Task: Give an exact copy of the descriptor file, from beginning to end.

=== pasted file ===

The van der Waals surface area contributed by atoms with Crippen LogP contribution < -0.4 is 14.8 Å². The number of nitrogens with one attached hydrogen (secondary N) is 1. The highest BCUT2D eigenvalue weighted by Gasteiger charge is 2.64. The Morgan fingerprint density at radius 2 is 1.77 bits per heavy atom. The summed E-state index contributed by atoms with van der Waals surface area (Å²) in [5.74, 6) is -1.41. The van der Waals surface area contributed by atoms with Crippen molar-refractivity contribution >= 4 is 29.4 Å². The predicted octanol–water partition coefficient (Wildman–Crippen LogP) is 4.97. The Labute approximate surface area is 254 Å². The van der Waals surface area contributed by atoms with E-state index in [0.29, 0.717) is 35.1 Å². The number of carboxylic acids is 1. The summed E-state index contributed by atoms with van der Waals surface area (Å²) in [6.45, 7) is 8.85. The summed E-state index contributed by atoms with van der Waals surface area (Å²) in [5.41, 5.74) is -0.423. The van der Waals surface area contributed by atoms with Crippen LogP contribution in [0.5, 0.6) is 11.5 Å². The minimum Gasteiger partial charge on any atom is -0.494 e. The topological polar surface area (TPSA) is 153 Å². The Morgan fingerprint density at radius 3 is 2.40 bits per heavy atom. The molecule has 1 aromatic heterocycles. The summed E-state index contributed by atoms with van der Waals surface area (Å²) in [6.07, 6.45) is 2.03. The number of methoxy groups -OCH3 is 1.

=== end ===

The van der Waals surface area contributed by atoms with Crippen LogP contribution < -0.4 is 14.8 Å². The number of nitrogens with one attached hydrogen (secondary N) is 1. The highest BCUT2D eigenvalue weighted by Gasteiger charge is 2.64. The Morgan fingerprint density at radius 2 is 1.77 bits per heavy atom. The summed E-state index contributed by atoms with van der Waals surface area (Å²) in [5.74, 6) is -1.41. The van der Waals surface area contributed by atoms with Crippen molar-refractivity contribution >= 4 is 29.4 Å². The predicted octanol–water partition coefficient (Wildman–Crippen LogP) is 4.97. The Labute approximate surface area is 254 Å². The van der Waals surface area contributed by atoms with E-state index in [0.29, 0.717) is 35.1 Å². The number of carboxylic acids is 1. The summed E-state index contributed by atoms with van der Waals surface area (Å²) in [6.45, 7) is 8.85. The summed E-state index contributed by atoms with van der Waals surface area (Å²) in [5.41, 5.74) is -0.423. The van der Waals surface area contributed by atoms with Crippen LogP contribution in [0.5, 0.6) is 11.5 Å². The minimum Gasteiger partial charge on any atom is -0.494 e. The topological polar surface area (TPSA) is 153 Å². The Morgan fingerprint density at radius 3 is 2.40 bits per heavy atom. The molecule has 1 aromatic heterocycles. The summed E-state index contributed by atoms with van der Waals surface area (Å²) in [6.07, 6.45) is 2.03. The number of methoxy groups -OCH3 is 1.